Christianity began as a grassroots rebuke of Colonialism, Imperial violence, intolerance and hatred. In 300 or so years, the Imperial Empire co-opted Christianity for its purposes. Since then there have been polar opposite concepts of what “true Christianity” is. American Christians, perhaps more than European Christians find themselves often supporting both the Imperial Christianity and the pacifist communitarian empathic Christianity that is more Christlike, by my reading of the Gospels. We have both forms of our faith with us at all times, and often vacillate between them. But the main thrust of your essay, that highlights the Reformation within historic Christianity, and its “salvation” from the horrors of Inquisition and Empire by the grace of the Enlightenment is right on, and ironic. Benjamin Franklin, Thomas Paine, Thomas Jefferson, Voltaire and other intellectual leaders of the Enlightenment were not actually Christian at all, or hardly so. They could not be, given the Christianity on offer in their day was a form of “Barbarism” as Tom Paine wrote. His Age of Reason caused him to be denounced from pulpits across American and his return to America was not as a beloved Founding Father but as a social outcast. In our time, Christianity is actively being used to support racism, murder, homophobia, theft of the labor of working people and other crimes against America. But as you correctly point out, other Christians can and do loudly protest this as a perversion of the teachings of Christ. I hear more and more Muslims speaking out in the same way, calling for condemnation of those who would use the name of Allah, or The Prophet, or Scripture to justify murder and sexism and intolerance. Islam is now at a crossroad. We will not live long enough to see the ultimate path it takes, but let us pray that it is reformed in a way that the phrase, “Allah, the All Merciful” will not sound as a revolting mockery.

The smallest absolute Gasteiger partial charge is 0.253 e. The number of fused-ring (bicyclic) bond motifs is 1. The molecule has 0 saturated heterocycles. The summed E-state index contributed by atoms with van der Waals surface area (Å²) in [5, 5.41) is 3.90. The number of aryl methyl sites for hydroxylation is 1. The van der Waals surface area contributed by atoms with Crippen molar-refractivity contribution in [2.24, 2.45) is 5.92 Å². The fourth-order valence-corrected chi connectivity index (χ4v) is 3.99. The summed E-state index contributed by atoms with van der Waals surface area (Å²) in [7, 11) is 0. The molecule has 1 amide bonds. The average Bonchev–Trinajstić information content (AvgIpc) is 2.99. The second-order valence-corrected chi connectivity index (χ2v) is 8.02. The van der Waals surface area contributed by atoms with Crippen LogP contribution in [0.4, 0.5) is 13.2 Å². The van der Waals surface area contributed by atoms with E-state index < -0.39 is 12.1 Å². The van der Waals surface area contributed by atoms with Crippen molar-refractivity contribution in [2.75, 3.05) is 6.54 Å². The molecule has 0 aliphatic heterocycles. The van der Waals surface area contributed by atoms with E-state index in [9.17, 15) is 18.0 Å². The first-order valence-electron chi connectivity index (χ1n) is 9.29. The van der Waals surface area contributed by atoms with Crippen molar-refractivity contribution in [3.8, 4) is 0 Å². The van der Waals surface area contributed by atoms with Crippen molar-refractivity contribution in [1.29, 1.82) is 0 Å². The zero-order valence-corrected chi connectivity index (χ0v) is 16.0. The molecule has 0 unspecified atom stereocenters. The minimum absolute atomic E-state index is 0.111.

Reply
    1. notanist Post author

      By Colonialism I assume you’re referring to Roman colonization of Israel, and 300 years later Rome adopting Christianity as its state religion. ? In those three centuries Christianity had spread like wildfire through the Roman empire, and some were realizing that some of its basic tenets could be very useful.

      Christianity was the perfect religion for slaves and the lower classes. “The last shall be first”, spiritual reward for humility and self-sacrifice, hope for the poorest, carry that coat the extra mile, and most importantly for Rome, praise for submission to earthly authority as a means for earning a heavenly reward. All this was great stuff for the Roman rulers, adherents to a religion that taught these values were a lot less like to revolt or cause the state any trouble, and in retrospect it seems surprising that it took them 300 years to adapt as their own and take control of it.

      That said, the theme of this blog is evolution. All things evolve over time, biologically, societally, technologically, spiritually, and individually as we mature (or “evolve” from children to adults) over the course of a lifetime. Religions are no different, they evolve also. Catholicism and Protestantism are both evolving right in front of our eyes and have been taking big steps in their growth and evolution just in the past century. Failure to grasp that growth and transformation was my objection to the comparison of modern Christianity to the Crusaders.

      The Deists had a major hand in founding this country, and given that many of the initial settlers in the U.S. were fleeing religious oppression in Europe, these founders wisely kept government out of religion altogether, and vice versa. So this post was basically a frustrated rant to point out that comparing modern Christianity to the Crusaders was divisive, ill-informed, and lacking insight into what Christianity has become and the direction in which it is evolving.

      Reply